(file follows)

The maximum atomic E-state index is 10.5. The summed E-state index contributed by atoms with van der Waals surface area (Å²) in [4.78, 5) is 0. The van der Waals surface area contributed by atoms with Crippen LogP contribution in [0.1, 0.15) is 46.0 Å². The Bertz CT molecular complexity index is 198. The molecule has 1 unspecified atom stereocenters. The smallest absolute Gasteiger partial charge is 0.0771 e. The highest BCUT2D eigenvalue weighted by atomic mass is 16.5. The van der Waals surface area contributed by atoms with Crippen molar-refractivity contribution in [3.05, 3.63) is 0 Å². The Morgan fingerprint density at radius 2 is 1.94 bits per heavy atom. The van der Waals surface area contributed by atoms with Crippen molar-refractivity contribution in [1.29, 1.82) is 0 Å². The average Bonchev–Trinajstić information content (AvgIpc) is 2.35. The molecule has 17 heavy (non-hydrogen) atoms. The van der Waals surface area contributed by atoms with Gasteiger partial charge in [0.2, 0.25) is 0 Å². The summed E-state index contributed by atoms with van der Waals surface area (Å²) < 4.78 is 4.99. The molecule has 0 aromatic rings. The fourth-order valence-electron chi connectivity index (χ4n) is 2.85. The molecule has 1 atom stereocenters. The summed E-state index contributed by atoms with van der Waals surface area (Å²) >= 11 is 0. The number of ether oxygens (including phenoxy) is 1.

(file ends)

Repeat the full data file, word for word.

The maximum atomic E-state index is 10.5. The summed E-state index contributed by atoms with van der Waals surface area (Å²) in [4.78, 5) is 0. The van der Waals surface area contributed by atoms with Crippen LogP contribution in [0.1, 0.15) is 46.0 Å². The Bertz CT molecular complexity index is 198. The molecule has 1 unspecified atom stereocenters. The smallest absolute Gasteiger partial charge is 0.0771 e. The highest BCUT2D eigenvalue weighted by atomic mass is 16.5. The van der Waals surface area contributed by atoms with Crippen molar-refractivity contribution in [3.05, 3.63) is 0 Å². The Morgan fingerprint density at radius 2 is 1.94 bits per heavy atom. The van der Waals surface area contributed by atoms with Crippen molar-refractivity contribution in [1.29, 1.82) is 0 Å². The average Bonchev–Trinajstić information content (AvgIpc) is 2.35. The molecule has 17 heavy (non-hydrogen) atoms. The van der Waals surface area contributed by atoms with Gasteiger partial charge in [0.2, 0.25) is 0 Å². The summed E-state index contributed by atoms with van der Waals surface area (Å²) < 4.78 is 4.99. The molecule has 0 aromatic rings. The fourth-order valence-electron chi connectivity index (χ4n) is 2.85. The molecule has 1 atom stereocenters. The summed E-state index contributed by atoms with van der Waals surface area (Å²) >= 11 is 0. The number of ether oxygens (including phenoxy) is 1.